have my plate


1 [pleyt]
a shallow, usually circular dish, often of earthenware or porcelain, from which food is eaten.
the contents of such a dish; plateful.
an entire course of a meal served on such a dish: I had the vegetable plate for lunch.
the food and service for one person, as at a banquet, fund-raising dinner, or the like: The wedding breakfast cost $20 a plate.
household dishes, utensils, etc., of metal plated with gold or silver.
household dishes, utensils, etc., made of gold or silver.
a dish, as of metal or wood, used for collecting offerings, as in a church.
a thin, flat sheet or piece of metal or other material, especially of uniform thickness.
metal in such sheets.
a flat, polished piece of metal on which something may be or is engraved.
a flat or curved sheet of metal, plastic, glass, or similar hard material, on which a picture or text has been engraved, etched, molded, photographically developed, or drawn, that is inked, as in a press, for printing impressions on other surfaces.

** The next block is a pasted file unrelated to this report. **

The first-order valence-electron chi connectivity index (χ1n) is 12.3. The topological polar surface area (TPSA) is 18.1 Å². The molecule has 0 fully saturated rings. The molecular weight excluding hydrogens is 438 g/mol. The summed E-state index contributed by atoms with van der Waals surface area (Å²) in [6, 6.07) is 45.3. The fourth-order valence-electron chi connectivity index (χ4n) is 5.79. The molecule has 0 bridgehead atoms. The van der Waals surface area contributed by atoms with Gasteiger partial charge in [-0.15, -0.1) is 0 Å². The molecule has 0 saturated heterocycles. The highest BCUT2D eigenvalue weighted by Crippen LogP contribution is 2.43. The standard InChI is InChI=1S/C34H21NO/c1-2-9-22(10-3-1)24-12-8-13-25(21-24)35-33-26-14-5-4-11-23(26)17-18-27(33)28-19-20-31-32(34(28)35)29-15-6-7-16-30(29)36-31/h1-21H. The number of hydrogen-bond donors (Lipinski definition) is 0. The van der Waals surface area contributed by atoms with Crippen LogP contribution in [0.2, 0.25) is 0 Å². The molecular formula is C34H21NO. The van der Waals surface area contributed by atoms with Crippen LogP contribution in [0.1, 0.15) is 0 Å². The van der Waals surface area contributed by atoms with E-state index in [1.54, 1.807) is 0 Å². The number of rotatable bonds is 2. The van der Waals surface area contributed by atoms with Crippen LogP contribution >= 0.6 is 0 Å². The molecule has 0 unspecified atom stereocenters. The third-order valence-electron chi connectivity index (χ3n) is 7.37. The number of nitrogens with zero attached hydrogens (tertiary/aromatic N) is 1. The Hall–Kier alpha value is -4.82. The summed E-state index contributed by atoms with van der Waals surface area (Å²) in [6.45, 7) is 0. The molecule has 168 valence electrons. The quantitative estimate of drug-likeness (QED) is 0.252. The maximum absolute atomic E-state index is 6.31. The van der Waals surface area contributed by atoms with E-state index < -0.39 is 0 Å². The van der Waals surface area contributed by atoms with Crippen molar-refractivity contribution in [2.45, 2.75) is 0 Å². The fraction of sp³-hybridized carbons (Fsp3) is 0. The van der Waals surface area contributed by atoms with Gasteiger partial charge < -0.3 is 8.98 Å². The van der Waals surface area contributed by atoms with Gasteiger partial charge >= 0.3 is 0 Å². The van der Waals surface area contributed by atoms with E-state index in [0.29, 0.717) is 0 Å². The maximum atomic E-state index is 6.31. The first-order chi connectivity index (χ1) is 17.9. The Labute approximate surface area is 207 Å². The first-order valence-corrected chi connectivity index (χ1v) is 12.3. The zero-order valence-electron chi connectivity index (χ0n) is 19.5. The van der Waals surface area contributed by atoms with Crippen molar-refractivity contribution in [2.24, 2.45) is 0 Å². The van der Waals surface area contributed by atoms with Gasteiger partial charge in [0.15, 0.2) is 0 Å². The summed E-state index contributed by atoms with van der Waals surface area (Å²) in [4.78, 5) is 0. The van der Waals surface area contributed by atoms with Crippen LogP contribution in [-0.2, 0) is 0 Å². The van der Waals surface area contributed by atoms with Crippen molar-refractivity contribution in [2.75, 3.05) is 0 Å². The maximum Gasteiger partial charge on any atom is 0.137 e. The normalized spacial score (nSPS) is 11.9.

a printed impression from such a piece or from some similar piece, as a woodcut.
a full-page illustration in a book, especially an insert on paper different from the text pages.
a piece of armor made from a thin, flat piece or several such pieces of tough material, especially wrought iron or steel.
armor composed of thin, flat pieces; plate armor.
the part of a denture that conforms to the mouth and contains the teeth.
the entire denture.
the plate, home plate.
rubber1 ( def 14 ).
Photography. a sheet of glass, metal, etc., coated with a sensitized emulsion, used for taking a photograph.
Anatomy, Zoology. a platelike part, structure, or organ.
a thin piece or cut of beef from the lower end of the ribs. See diag. under beef.
Geology, crustal plate.